NASHVILLE, Tenn. – As anxiety on Wall Street led banks and other investors to hoard cash last week, a different kind of market fear gripped cities across the Southeast.
A hurricane-related disruption in gasoline supplies prompted jittery drivers from Atlanta to Nashville to top off fuel tanks more than usual, causing sporadic shortages and temporary shutdowns of stations. These closures only magnified the problem, of course, leading to more shortages, which sent prices skyrocketing.
“It’s a wonder people didn’t go out and empty all of the grocery store shelves, too,” said Larry Lamb, of Nashville. “All you need to do when something like this happens is just calm down.”
Perhaps – in hindsight – that is the sensible thing to do.
But economists and other experts say individuals – not just Americans – are hard-wired to respond quickly when they are scared and in a way that is not always in their own, or their neighbors’, best interests.
Dennis Jacobe, chief economist for Gallup Inc., said an emotional response is quite normal when expectations – such as gas being available or the safety of a money-market fund – suddenly are called into question.
“When those basic assumptions of your daily life are violated, it sends you a shock and you do get emotional, irrational reactions,” he said. “That means panic.”
Lars Perner, assistant professor of clinical marketing at the University of Southern California, said the combination of worries about the economy and gasoline supplies may have exacerbated motorists’ reactions.
“You get into sort of a protective instinct that comes out – and you go and fill up,” Perner said.
This protective instinct is what drove pension funds, corporations and other institutional investors to make large-scale withdrawals from U.S. money-market mutual funds earlier this month, jeopardizing the nearly $3.4 trillion industry – until the government stepped in to prop it up.
That run was prompted after Reserve Primary Fund, the nation’s oldest money-market fund, suffered a setback that had occurred just once in the industry’s nearly four-decades-long history: Its underlying assets fell to 97 cents for each investor dollar put in, a phenomenon the industry calls “breaking the buck.”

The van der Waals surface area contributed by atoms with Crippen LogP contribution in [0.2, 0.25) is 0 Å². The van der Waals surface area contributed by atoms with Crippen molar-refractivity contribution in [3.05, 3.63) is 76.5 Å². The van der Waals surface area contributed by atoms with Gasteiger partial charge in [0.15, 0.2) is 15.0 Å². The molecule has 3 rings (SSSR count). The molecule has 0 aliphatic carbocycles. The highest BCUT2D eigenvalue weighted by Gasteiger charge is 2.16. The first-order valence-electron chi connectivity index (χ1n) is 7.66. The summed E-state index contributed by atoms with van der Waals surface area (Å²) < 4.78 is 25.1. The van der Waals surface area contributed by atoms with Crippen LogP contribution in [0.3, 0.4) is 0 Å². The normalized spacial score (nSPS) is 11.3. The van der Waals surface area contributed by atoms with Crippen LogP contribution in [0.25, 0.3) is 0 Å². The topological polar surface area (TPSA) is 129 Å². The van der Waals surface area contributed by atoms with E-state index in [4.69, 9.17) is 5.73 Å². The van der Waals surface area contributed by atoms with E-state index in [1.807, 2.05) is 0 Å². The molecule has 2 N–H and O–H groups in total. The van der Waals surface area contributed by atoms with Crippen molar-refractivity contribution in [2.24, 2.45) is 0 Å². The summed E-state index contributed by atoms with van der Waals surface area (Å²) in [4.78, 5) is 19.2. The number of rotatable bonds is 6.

Peter Rizzo, senior director at ratings firm Standard & Poor’s, said many money funds hit by a rush of redemptions had investments tied to financial sector firms that had far healthier balance sheets than Lehman Brothers and other fallen financial firms. But investors pulled out from the funds anyway, he said.
“What made things worse was people panicking and pulling out money quickly, and forcing fund managers to sell quickly at losses,” Rizzo said. “If you yell ‘fire’ in a theater, people will run.”
The runs on gasoline and money-market funds aren’t the only recent examples of fear-induced economic behavior.
The U.S. Mint was forced last week to suspend sales of its popular American Buffalo 24-karat gold coins because it couldn’t keep up with investors’ soaring demand for commodities and other asset classes deemed to be safe.
And earlier this year, customers stockpiled imported Thai jasmine, Indian basmati and long grain white rice in response to soaring prices. That caused the country’s two biggest warehouse chains, which cater heavily to small businesses like restaurants, to limit on bulk purchases.
The move was criticized by officials in Thailand, the world’s No. 1 rice exporter, as having more to do with panic than shortages.
Robert Prechter, a market forecaster and president of The Socionomics Institute in Gainesville, Ga., said in an e-mail the response in Nashville and other cities to even temporary shortages of gasoline should have been expected.
“Topping off is simply a rational reaction to disrupted supplies,” he said. “So it is incorrect to charge everyday people with thoughtless herding in this case.”